The Design of Reinforced Cement-Based Protective Coatings - Paul Bennison
THE DESIGN OF REINFORCED CEMENT-BASED PROTECTIVE COATINGS
PAUL BENNISON, B.Sc., C.Eng., M.I.C.E., M.I.Struct.E., F.F.B.
JOINT MANAGING DIRECTOR
P.O. BOX 7
This paper describes the design of cement-based coatings which have a high diffusion resistance to gases such as Carbon Dioxide and Oxygen, as well as Chloride Ions.
They are also impermeable to water molecules even under a 10 bar pressure, although they will allow the diffusion of vapour. By reinforcing with a variety of fibres and meshes, tough protective membranes can be formed with all the similarities to concrete.
The incorporation of Migratory Corrosion Inhibitors also enhances their abilities to retard the corrosion mechanisms of the steel reinforcement by providing a protective film having diffused through the pore system in the vapour phase.
MATERIALS USED IN CEMENTITIOUS COATINGS
- Cement (a) Ordinary Portland
a. Rapid Hardening Portland
b. Ultra finely ground Portland
c. Calcium Sulphoaluminate
d. Sulphate Resisting Portland
- Resins (a) Polyester
- Polymers (a) Styrene Butadiene Rubber
b. Modified Acrylic
- Pozzolans (a) Microsilica
a. Pulverised Fuel Ash
b. Ground Granulated Blast Furnace Slag
- Migrating Corrosion Inhibitors (a) Amino Carboxylates
DURABILITY OF CEMENT BASED PRODUCTS
The following factors will significantly affect the durability of cement based products:-
1. The mix design.
2. The cement content and type.
3. The water/cement ratio.
4. The degree and type of compaction.
5. The quality and type of aggregates.
7. The use of chemical admixtures.
8. The use of polymers.
9. The use of pozzolanic materials.
POROSITY AND PERMEABILITY
For a cement matrix having a coherent pore system (porosity) to become permeable, there must be some form of interconnecting system of tubes or canals. Obviously, discrete sealed pores will not lead to either air or water permeability (1) (see Fig. 1). Also the size and width of pores have an influence on permeability, because the narrower the pores, the higher must be the pressure to force a liquid (generally water) through the pore system. It is important, therefore, to distinguish between air pores, capillary pores and gel pores.
Small air pores are usually artificially entrained into the matrix by chemical admixtures in order to increase workability and enhance resistance to the effects of frost. Large, irregular air pores are caused by poor placing and compaction of concrete.
Capillary and gel pores are as a result of the hydration process of cement and water.
10 - 2.5nm
2.5 - 0.5nm
Micro pores (interlayer)
10 - 0.5m m
50 - 10nm
0.01 - 0.2mm
In fact, the porosity and permeability of the hardened cement paste depends upon the water/cement ratio. There is, therefore, a relationship between water/cement ratio and compressive strength (2), capillary porosity and compressive strength (3), and permeability and water/cement ratio (4) (see Figs. 2, 3 and 4).
It is, however, important to note that, while strength and diffusion are affected by porosity, they are not uniquely inter-related.
Thus, the nature of the hardened cement can be summarised as follows:-
Immediately after mixing the cement and water together, an agglomeration of particles and water is formed. The water in the interconnecting cavities is termed "capillary water". Until it has been completely hydrated, Portland cement chemically binds water equivalent to approximately a quarter of its weight. Therefore, the water loses approximately a quarter of its volume. In addition to this chemically bound water, Portland cement loosely binds approximately 15% of its weight as "gel water".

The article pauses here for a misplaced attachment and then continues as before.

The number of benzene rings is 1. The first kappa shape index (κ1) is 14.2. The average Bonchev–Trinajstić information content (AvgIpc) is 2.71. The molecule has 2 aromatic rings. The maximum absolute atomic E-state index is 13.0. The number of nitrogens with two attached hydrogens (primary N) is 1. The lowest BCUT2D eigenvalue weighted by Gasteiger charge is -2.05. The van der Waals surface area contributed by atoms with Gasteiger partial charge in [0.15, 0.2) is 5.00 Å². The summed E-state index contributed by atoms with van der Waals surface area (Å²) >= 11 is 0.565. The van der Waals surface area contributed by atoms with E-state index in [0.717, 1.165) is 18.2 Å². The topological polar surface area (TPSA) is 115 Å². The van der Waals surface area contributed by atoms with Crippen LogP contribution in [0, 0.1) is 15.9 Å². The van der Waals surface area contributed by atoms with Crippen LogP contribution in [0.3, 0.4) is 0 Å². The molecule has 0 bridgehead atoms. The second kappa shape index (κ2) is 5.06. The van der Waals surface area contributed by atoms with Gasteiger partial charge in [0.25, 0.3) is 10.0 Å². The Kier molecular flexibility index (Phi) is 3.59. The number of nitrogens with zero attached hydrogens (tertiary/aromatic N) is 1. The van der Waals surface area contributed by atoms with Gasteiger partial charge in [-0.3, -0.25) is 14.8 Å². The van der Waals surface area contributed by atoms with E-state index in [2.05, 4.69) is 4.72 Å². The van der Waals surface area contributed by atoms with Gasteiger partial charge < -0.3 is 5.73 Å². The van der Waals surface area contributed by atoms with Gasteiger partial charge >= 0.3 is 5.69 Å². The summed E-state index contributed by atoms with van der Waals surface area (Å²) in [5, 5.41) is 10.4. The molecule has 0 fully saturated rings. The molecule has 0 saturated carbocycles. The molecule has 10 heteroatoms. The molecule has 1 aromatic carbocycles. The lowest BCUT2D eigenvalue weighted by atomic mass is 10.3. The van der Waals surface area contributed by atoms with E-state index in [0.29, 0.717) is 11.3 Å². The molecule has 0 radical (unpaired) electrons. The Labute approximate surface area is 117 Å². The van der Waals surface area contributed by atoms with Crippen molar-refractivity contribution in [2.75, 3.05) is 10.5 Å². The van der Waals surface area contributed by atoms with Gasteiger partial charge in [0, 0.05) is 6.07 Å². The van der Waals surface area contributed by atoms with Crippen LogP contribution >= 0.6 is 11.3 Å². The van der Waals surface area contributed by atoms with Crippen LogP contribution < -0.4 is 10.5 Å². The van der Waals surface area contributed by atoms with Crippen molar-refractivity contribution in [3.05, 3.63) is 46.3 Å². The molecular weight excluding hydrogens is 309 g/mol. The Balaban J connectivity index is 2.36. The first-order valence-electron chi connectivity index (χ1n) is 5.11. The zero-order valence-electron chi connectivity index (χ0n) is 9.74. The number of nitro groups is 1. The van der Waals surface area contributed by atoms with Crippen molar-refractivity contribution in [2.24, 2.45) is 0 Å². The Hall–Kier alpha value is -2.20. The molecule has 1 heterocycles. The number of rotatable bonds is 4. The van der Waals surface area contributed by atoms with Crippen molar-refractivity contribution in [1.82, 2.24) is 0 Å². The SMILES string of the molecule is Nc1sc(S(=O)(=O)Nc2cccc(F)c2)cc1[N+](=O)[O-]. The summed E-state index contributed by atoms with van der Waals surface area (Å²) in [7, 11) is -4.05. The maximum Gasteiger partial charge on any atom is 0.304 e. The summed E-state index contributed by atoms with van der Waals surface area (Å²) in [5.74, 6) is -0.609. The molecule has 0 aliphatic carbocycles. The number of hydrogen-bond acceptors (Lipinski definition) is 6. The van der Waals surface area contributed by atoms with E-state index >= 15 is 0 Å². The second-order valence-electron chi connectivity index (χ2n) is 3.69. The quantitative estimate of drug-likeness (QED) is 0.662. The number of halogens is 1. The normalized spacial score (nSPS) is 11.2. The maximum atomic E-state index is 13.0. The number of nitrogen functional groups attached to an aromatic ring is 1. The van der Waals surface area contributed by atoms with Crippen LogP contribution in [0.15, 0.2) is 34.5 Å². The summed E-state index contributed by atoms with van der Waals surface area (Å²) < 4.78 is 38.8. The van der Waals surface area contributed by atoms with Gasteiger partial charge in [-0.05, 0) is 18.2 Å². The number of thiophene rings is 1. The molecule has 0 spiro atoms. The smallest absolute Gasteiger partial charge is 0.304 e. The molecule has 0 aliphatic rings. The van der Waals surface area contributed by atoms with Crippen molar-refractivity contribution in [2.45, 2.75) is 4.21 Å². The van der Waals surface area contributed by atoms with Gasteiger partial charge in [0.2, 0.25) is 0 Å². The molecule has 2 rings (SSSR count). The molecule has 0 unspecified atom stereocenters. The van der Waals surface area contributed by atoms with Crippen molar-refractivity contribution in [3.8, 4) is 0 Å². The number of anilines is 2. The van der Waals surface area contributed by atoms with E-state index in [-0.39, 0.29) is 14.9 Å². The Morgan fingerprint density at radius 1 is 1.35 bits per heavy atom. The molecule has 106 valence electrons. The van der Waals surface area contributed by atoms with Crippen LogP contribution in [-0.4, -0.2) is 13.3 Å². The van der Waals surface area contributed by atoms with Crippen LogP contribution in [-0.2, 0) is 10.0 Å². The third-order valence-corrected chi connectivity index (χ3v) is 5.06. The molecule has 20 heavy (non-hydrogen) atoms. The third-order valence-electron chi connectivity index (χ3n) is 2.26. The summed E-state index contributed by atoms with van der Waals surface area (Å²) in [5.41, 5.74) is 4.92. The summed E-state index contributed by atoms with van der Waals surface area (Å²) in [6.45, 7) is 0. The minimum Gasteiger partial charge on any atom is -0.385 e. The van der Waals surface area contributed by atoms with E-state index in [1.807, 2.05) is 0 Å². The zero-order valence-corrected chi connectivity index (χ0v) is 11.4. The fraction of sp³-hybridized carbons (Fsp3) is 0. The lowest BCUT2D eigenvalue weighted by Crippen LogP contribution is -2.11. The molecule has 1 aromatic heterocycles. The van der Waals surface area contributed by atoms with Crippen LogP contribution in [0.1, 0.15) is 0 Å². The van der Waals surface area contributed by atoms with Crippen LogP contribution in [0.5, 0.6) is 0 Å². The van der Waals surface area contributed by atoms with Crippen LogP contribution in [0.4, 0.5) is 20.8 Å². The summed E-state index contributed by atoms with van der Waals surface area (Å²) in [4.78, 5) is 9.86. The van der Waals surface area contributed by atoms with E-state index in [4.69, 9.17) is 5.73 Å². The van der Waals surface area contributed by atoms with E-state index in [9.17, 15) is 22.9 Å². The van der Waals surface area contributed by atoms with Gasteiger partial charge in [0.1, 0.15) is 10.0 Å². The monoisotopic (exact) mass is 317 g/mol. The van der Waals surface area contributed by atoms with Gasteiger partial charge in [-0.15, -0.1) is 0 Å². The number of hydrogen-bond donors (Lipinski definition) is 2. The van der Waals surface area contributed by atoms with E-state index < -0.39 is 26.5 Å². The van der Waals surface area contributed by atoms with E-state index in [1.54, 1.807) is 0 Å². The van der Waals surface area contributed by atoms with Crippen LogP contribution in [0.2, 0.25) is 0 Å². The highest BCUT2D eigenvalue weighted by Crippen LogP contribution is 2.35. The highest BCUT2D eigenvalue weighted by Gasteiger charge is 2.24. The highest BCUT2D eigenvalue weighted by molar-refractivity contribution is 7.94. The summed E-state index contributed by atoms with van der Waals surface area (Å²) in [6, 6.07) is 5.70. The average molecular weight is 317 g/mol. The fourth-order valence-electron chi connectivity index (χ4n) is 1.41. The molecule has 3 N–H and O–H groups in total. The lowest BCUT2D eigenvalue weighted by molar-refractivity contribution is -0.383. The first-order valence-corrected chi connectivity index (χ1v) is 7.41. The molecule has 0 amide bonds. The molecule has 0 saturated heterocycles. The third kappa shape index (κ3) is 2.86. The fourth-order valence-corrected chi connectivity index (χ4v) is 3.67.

Despite its loose chemical bond, gel water is not able to react with unhydrated cement and, in fact, evaporates in dry air or in an oven at 105°C. It is this gel water and the additional water required to "lubricate" the mix to form a workable material, that create more capillaries as they become evaporable water. Therefore, the greater the water/cement ratio, the greater the permeability (see Fig. 4).
The hydration by-products of the cement/water reaction form a coherent, homogeneous mass, the "cement gel". The cement gel is, however, made up of approximately 25% by volume of finely distributed pores, namely "gel pores". The total porosity (large capillary and, to a lesser degree, gel pores) of the hardened cement paste, therefore determines its strength (5) (see Fig. 5).
Fig. 1 Illustration of Permeability and Porosity
Fig. 2 Typical Relationship between Cube Strength between Cube Strength
Fig. 3 Typical Relationship and Water/Cement Ratio and Capillary Porosity
CEMENT CONSTITUENTS PROPERTIES AFFECTED
C3S Tricalcium Silicate 55% Strength up to 28 days/setting time.
C2S Dicalcium Silicate 20% Long term strength, i.e. after 28 days.
C3A Tricalcium Aluminate 10% Setting time/24 hours strength.
C4AF Tetracalcium Aluminoferrite 8% Very little effect.
MAIN HYDRATION PRODUCTS
C-S-H Calcium Silicate Hydrates : Form the "gel" structure.
C3AH6 Calcium Aluminate Hydrate.
Ca(OH)2 Calcium Hydroxide : Gives the cement paste its high alkalinity
Permeability and porosity can, therefore, be influenced in several ways, i.e.:-
1. The use of chemical admixtures
a) To lower numerically the water/cement ratio and reduce the amount of water in the mix;
- To entrain small, discrete air pores to enhance resistance to freeze/thaw cycles in vulnerable areas;
- To modify the calcium silicate hydrate crystal formation during the hydration induction phase and, therefore, the gel pore formation.
A grain of cement will only hydrate when it is totally surrounded by a membrane of water. If this membrane is ruptured by evaporation, then the hydration process is adversely affected. The effects of poor curing manifest themselves in durability of the concrete in terms of possibly surface drying, causing plastic shr